Kevin Drum

Friday Cat Blogging - 8 August 2009

| Fri Aug. 7, 2009 2:59 PM EDT

On the left, Inkblot is pretending to be in kitty jail.  Pretty nicely decorated jail, though.  On the right, Domino is Queen of the Printer.

My new food rationing plan is working well, by the way.  It's way too early to know if anyone has lost any weight, of course, but my interim Metric for Success™ is that no one starts yowling in the middle of the night because they're hungry and want me to come downstairs and feed them.  I never do, but in the past that hasn't stopped the yowling if they're feeling mistreated.  So far, though, half a cup of dry food before bedtime is enough to last them through the night until I wake up naturally.  Peace reigns throughout the house.

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Bill Bratton's Future

| Fri Aug. 7, 2009 2:34 PM EDT

Superstar police chief Bill Bratton has announced he'll be leaving the LAPD at the end of October.  Mark Kleiman would like to see him move up in the world:

As for Bratton's own future, here's hoping that his move to Altegrity is a just a quick cash-in on his way back to public service. The FBI would be a stretch: agents aren't really cops, counter-terrorism isn't policing, and any fight to change Hooverville would run into serious resistance from the Ba'athist dead-enders at on the north side of Pennsylvania Avenue. So I wouldn't put the same sort of odds-on bet on Bratton's success at the Bureau that I would if he took over another police department. Still, given the stakes, it's a gamble I'd like to see happen.

Well, Mueller's term is up in 2011, so that would give Bratton a couple of years to earn some private sector dough before returning to the trenches.  He'd certainly be an interesting choice.

Quote of the Day

| Fri Aug. 7, 2009 1:31 PM EDT

From Andrew Sullivan:

Killing the leader of the group that protected bin Laden seems like a big deal to me. Think for a minute about the attempt to paint Obama as Carter. Now think of three real-time operations — the killing of the Somali pirates, the release of the NoKo hostages, and now the targeted killing of the Taliban's leader. Does that sound like Jimmy Carter to you? Now how about getting Osama? Wouldn't that be a coup? I suspect he's working hard on it.

Hmmm.  I hadn't quite thought of it that way.  But it's an interesting point.  Obama hasn't yet had a substantive foreign policy success on the scale of Jimmy Carter's Camp David Accords (or even on the scale of returning the Panama Canal, for that matter), but on the little things he's been remarkably successful.  Or remarkably lucky.  Or both.  Either way, though, these little successes breed a sense of competence and self-possession that can help make things go better on the larger stage too.  Maybe Obama really does lead a charmed life.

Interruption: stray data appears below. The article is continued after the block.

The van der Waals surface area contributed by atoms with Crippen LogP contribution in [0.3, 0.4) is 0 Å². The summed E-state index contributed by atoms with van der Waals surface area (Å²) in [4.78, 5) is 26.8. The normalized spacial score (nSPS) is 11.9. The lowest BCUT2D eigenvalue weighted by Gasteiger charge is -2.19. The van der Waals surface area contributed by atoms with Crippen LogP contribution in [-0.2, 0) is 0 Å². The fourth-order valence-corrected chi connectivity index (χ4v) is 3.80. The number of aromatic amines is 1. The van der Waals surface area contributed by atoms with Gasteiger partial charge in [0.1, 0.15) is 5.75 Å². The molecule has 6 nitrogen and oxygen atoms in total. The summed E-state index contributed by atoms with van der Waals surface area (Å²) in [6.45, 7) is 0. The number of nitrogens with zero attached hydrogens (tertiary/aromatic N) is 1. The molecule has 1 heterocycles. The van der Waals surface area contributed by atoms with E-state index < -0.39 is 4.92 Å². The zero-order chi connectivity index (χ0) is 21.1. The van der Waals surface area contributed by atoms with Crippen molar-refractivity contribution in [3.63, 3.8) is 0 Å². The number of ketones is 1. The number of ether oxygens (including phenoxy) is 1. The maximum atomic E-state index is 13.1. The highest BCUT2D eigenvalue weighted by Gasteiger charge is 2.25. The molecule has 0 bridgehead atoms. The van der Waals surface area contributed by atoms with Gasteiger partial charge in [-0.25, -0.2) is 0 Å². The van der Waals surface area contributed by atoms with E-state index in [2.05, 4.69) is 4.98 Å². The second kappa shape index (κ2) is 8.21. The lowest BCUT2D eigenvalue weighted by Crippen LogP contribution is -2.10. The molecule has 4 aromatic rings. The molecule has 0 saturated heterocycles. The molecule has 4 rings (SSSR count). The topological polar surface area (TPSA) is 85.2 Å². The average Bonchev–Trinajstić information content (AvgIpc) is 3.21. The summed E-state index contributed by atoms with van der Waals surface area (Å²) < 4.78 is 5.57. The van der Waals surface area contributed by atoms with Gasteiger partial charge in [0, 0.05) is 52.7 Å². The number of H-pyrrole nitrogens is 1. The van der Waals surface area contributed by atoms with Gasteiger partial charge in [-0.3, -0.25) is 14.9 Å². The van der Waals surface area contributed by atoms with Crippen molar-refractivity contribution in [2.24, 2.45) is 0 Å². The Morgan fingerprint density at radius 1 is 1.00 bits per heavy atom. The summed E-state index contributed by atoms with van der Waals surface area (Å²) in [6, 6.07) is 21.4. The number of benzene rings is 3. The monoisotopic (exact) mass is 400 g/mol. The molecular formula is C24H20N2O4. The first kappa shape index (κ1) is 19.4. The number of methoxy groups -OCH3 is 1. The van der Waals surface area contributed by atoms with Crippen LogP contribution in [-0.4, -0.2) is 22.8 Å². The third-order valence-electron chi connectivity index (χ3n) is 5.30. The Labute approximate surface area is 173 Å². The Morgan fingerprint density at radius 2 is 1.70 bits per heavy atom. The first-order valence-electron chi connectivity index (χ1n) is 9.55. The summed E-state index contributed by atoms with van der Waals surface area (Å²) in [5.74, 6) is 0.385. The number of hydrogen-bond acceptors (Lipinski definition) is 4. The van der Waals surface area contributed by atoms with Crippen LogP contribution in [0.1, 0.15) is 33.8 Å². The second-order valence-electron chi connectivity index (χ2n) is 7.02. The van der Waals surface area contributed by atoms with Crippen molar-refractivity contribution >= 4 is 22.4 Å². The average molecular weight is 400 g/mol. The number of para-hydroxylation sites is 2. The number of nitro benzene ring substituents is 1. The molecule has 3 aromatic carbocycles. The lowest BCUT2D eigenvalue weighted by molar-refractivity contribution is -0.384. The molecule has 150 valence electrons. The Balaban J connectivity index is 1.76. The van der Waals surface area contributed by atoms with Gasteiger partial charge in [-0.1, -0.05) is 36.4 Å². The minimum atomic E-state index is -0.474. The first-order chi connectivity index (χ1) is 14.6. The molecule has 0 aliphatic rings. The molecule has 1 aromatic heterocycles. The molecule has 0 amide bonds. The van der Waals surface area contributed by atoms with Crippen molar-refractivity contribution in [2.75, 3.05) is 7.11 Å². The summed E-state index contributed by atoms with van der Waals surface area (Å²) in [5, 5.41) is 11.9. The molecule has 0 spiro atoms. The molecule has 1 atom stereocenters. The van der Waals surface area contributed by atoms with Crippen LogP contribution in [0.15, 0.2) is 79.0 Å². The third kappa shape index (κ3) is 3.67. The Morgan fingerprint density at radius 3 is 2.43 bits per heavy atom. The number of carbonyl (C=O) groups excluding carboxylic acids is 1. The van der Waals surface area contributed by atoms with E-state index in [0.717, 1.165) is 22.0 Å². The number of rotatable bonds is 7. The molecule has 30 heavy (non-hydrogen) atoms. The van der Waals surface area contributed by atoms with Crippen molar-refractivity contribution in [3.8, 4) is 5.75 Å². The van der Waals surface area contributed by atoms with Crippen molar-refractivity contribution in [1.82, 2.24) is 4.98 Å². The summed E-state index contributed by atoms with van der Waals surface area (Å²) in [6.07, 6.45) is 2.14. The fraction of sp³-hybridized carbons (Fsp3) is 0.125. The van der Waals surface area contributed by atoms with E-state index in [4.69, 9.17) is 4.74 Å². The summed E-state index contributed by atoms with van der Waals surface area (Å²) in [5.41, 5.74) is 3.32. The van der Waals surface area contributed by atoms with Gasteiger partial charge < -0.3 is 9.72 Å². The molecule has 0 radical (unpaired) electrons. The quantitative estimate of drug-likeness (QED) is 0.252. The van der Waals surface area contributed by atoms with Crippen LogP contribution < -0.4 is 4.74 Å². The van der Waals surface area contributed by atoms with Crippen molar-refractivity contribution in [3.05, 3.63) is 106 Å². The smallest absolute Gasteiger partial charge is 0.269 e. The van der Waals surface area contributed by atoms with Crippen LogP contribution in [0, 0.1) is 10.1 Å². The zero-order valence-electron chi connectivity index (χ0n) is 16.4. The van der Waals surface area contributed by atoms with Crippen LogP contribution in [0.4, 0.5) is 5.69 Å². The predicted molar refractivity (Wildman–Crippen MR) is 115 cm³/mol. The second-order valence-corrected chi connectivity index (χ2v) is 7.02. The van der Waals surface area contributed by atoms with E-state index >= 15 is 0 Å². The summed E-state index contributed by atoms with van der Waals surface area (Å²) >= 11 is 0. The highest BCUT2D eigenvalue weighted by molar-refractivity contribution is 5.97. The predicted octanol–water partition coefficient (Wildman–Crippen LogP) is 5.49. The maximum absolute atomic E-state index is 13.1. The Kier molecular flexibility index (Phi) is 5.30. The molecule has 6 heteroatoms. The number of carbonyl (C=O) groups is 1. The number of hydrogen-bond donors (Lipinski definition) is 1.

Permanently Unemployed?

| Fri Aug. 7, 2009 1:09 PM EDT

Today's unemployment news was generally good: we're still losing jobs, but we're not losing them as fast as we have been.  For now, at least, it looks like the stimulus is having an effect and the economy might be getting ready to improve.

But there are still some disturbing signs, and CBPP shows one of them in the chart on the right: job losses may be slowing, but the number of long-term unemployed is at a record high, way above even the peak it hit during the 1981 recession.

I'm not entirely sure what to make of this, but for some reason it reminded me of this article on the front page of the New York Times today:

Digging out of debt keeps getting harder for the unemployed as more companies use detailed credit checks to screen job prospects.

....Once reserved for government jobs or payroll positions that could involve significant sums of money, credit checks are now fast, cheap and used for all manner of work. Employers, often winnowing a big pool of job applicants in days of nearly 10 percent unemployment, view the credit check as a valuable tool for assessing someone’s judgment.

But job counselors worry that the practice of shunning those with poor credit may be unfair and trap the unemployed — who may be battling foreclosure, living off credit cards and confronting personal bankruptcy — in a financial death spiral: the worse their debts, the harder it is to get a job to pay them off.

This is, admittedly, the equivalent of a single anecdote in the broader economic picture, but I continue to worry that a cluster of trends are converging to produce a larger class of the permanently unemployed than we've had in the past.  It's possible that I'm just worrying too much.  But this recession has affected the poorly educated way worse than high school and college grads; it's hit men worse than women; things like poor credit or a felony conviction seem to have become nearly permanent black marks; and unskilled jobs are continuing to dwindle despite a big drop in the illegal immigrant population.

I don't want to push this theme too far because I haven't yet done the work to really get a reliable sense of what's going on.  But I wonder, when this recession is finally over, if we're going to find ourselves in a European-esque mode with a large and growing population that's almost continually unemployed or, at best, underemployed.  More later.

The Lies of August

| Fri Aug. 7, 2009 12:37 PM EDT

Hey, I thought MSM columnists weren't allowed to use the word "lie"?  Either (a) Steven Pearlstein didn't get the memo, (b) the rules are different for Pulitzer Prize winners, or (c) Republican lies about healthcare reform have caused his brain to explode:

There is no credible way to look at what has been proposed by the president or any congressional committee and conclude that these will result in a government takeover of the health-care system. That is a flat-out lie

....Health reform will cost taxpayers at least a trillion dollars. Another lie.

....The Republican lies about the economics of health reform are also heavily laced with hypocrisy. While holding themselves out as paragons of fiscal rectitude, Republicans grandstand against just about every idea to reduce the amount of health care people consume or the prices paid to health-care providers.